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remote access to server and workplace PCs

What is the best solution for connnecting from an external
small office / home computer to the main office with a
SBS 2003?

ANd what are the main advantages and disadvantages of each
method?

(Need to access users outlook / database application / server data)
(speed of access is the main concern)


1) Create a VPn connection to the main office
   and install the database application and outlook on the
   local PC, and map any relevant network drives.


2) Create a VPN connection then remote desktop in.

3) Use Remote Web Workplace from home browser

4) Terminal Server (not too sure what this is)
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vtmf861
Asked:
vtmf861
2 Solutions
 
kanalQkoTechnical Support EngineerCommented:
i think this is one of the best secure solutions: using SSH tunnel, port forwarding and rdp protocol

http://theillustratednetwork.mvps.org/Ssh/RemoteDesktopSSH.html
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rindiCommented:
1) Would be a good option, but you need a really beefy internet connection on both sides, the upload speed should be the same speed as the download speed.
2) + 3) Probably your best option, both are similar, but for 2) you'd need a PC running at the other site on which you could work remotely.
4) on SBS no option, as TS on SBS is for administrative use only.
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Michael WorshamInfrastructure / Solutions ArchitectCommented:
I recommend rindi's options as well. As for the Terminal Server (TS), you would need a separate Windows Server 2003 environment for that along with the TS CAL pack as well as the SBS environment only allows for administrative use and the SBS server cannot have the TS server environment loaded onto it (except as a Virtual Server -- but that again resorts back to having a separate Server environment for it as well).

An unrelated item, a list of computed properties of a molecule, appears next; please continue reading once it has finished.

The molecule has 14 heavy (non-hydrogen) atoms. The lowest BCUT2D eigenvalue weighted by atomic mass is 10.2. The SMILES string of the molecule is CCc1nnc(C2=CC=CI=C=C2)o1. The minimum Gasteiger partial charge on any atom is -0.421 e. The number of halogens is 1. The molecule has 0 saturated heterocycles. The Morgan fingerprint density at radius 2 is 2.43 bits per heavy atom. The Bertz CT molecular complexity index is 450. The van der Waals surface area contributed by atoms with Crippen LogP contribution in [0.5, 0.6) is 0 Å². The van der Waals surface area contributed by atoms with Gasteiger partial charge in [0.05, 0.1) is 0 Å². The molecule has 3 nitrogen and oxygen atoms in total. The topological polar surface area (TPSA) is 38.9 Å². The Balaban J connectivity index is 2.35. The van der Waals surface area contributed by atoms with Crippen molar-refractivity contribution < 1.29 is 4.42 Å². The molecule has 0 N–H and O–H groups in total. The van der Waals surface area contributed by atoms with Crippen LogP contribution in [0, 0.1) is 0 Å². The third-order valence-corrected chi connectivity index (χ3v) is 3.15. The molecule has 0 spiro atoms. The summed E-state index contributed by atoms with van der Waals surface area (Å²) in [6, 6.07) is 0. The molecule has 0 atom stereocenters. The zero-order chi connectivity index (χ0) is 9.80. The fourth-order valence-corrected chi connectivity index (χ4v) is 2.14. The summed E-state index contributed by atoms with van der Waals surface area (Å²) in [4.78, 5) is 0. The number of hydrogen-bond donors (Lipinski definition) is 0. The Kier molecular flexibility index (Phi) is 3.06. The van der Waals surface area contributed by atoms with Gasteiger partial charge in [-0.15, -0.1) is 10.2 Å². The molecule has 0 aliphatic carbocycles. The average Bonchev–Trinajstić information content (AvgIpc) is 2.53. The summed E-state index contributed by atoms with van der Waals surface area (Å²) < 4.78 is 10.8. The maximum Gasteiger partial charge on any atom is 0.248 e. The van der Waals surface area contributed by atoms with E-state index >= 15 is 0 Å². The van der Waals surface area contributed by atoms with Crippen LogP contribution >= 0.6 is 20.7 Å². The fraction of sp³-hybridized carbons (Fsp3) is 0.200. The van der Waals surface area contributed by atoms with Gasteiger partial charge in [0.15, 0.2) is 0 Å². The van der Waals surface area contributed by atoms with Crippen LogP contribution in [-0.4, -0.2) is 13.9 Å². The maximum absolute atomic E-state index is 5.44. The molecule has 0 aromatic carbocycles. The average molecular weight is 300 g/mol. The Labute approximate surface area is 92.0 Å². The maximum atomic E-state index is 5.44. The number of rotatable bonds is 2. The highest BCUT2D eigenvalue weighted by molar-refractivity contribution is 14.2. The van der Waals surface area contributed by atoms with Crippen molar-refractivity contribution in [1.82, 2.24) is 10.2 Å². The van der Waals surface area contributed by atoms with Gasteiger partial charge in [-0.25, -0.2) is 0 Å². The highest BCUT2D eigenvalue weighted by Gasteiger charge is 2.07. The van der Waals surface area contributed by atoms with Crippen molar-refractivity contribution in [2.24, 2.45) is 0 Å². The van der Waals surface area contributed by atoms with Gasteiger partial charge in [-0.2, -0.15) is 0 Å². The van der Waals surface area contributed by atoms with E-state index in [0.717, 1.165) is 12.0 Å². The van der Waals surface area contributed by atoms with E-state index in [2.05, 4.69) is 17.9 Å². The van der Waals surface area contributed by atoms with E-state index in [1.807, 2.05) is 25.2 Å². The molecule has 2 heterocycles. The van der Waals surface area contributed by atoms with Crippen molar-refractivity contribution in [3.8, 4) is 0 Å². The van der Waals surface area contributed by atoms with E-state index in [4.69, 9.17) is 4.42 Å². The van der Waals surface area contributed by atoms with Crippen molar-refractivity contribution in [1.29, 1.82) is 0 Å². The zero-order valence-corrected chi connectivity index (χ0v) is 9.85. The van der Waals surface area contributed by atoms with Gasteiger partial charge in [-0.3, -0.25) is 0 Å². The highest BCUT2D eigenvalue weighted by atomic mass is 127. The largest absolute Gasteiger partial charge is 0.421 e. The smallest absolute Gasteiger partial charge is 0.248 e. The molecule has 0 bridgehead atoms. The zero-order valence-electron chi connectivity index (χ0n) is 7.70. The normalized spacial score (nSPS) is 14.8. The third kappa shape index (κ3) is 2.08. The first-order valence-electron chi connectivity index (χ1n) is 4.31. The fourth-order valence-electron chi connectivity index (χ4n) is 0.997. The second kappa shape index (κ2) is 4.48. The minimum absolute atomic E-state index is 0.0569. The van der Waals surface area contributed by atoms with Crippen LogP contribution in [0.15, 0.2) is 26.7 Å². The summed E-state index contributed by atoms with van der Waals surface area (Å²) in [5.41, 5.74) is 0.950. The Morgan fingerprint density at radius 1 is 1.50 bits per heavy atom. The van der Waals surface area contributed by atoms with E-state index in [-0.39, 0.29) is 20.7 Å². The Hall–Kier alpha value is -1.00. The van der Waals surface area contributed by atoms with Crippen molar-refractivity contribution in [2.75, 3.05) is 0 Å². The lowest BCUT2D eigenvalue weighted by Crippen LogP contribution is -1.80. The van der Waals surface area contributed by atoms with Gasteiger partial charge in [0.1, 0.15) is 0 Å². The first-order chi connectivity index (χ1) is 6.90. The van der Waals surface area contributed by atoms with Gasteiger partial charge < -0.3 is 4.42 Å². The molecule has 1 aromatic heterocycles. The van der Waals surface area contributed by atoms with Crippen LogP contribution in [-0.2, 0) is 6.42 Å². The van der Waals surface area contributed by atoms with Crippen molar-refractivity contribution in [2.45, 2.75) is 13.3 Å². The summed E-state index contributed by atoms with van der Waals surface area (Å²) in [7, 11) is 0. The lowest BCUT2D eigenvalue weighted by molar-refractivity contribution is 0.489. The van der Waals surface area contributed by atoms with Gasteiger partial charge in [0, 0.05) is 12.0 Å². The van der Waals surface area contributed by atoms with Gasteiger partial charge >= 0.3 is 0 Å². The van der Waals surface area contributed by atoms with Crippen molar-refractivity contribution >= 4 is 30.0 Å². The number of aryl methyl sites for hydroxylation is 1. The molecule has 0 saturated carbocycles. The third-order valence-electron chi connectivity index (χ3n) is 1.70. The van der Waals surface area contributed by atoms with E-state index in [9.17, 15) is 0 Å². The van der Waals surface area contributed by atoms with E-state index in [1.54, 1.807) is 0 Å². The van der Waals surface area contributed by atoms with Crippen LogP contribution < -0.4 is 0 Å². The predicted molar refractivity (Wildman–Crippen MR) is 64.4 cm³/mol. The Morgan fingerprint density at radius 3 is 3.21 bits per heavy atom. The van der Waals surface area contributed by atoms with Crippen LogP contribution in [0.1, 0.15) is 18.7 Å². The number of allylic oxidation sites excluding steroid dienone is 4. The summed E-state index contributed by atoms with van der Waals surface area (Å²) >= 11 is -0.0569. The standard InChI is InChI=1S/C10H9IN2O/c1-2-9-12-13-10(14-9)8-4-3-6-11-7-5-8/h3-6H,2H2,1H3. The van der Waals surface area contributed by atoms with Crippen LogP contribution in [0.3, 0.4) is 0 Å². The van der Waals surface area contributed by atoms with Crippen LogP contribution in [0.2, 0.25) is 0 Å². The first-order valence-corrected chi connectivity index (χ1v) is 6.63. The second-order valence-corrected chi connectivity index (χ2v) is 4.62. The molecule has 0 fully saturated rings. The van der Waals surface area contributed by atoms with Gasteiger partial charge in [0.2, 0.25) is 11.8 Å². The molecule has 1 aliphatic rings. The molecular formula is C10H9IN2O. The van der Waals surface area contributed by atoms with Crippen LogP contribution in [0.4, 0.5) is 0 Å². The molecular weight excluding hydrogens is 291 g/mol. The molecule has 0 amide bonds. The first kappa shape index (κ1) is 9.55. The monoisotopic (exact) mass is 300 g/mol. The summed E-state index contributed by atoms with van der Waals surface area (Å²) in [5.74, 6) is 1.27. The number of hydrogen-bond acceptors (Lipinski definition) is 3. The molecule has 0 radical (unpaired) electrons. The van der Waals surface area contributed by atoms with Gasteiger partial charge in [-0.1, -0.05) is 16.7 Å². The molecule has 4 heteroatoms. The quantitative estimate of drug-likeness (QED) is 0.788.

Setting up a terminal server is rather easy and all you would need to do is allow the remote users to access the TS server environment (preferabily via VPN tunnel, authenciated by the SBS server) then allow the remote users to use the Remote Desktop Client (RDC) to access the terminal server environment and run the applications as if they were on-site at the business location.
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vtmf861Author Commented:

With #1, what about if the upload and download speed is fast for the main office, but for the remote offices, the download speed is very fast, but the upload speed is just okay.?

With #2 & #3, do the upload speeds and dl speeds of both the main office and remote office have
to be extremely fast?

With #3, you would still need a PC running on the other side too right?

With #4, sounds like purchasing alot more equipment.
But would this make things ALOT faster?
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rindiCommented:
1) Both speeds have to be fast as the data goes both ways.

2) & 3) Here the speed doesn't have to be too high, but it is an advantage, particularly if many users need to connect at the same time. But it is by far not as critical as with 1).

3) I don't think so, but I'm not sure. As far as I know it is similar to Terminal Services, but for SBS. Maybe you should ask this in the SBS zone.

4) You'd just need a server and the OS for it. Terminal services runs fast even on relatively slow connections, as just the keyboard and display info is passed along. The server does need to be powerful enough, depending on the number of concurrent connections.
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Michael WorshamInfrastructure / Solutions ArchitectCommented:
As for #3: Remote Web Workplace (RWW) has to be able to access a physical PC on the local side, as it is the user's information that is being passed to it via the active domain environment. All RWW is in a way is like a VNC client session, but with added capabilities.
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rindiCommented:
Wouldn't a user account and a profile located on the server be enough for RWW to work?
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Michael WorshamInfrastructure / Solutions ArchitectCommented:
Remote Web Workplace (RWW) needs a physical device/session to be utilized, whether it be a physical PC or a Terminal Server session.

The latter part can be explained through this link on how to set it up, etc:
http://sbsurl.com/sbstss
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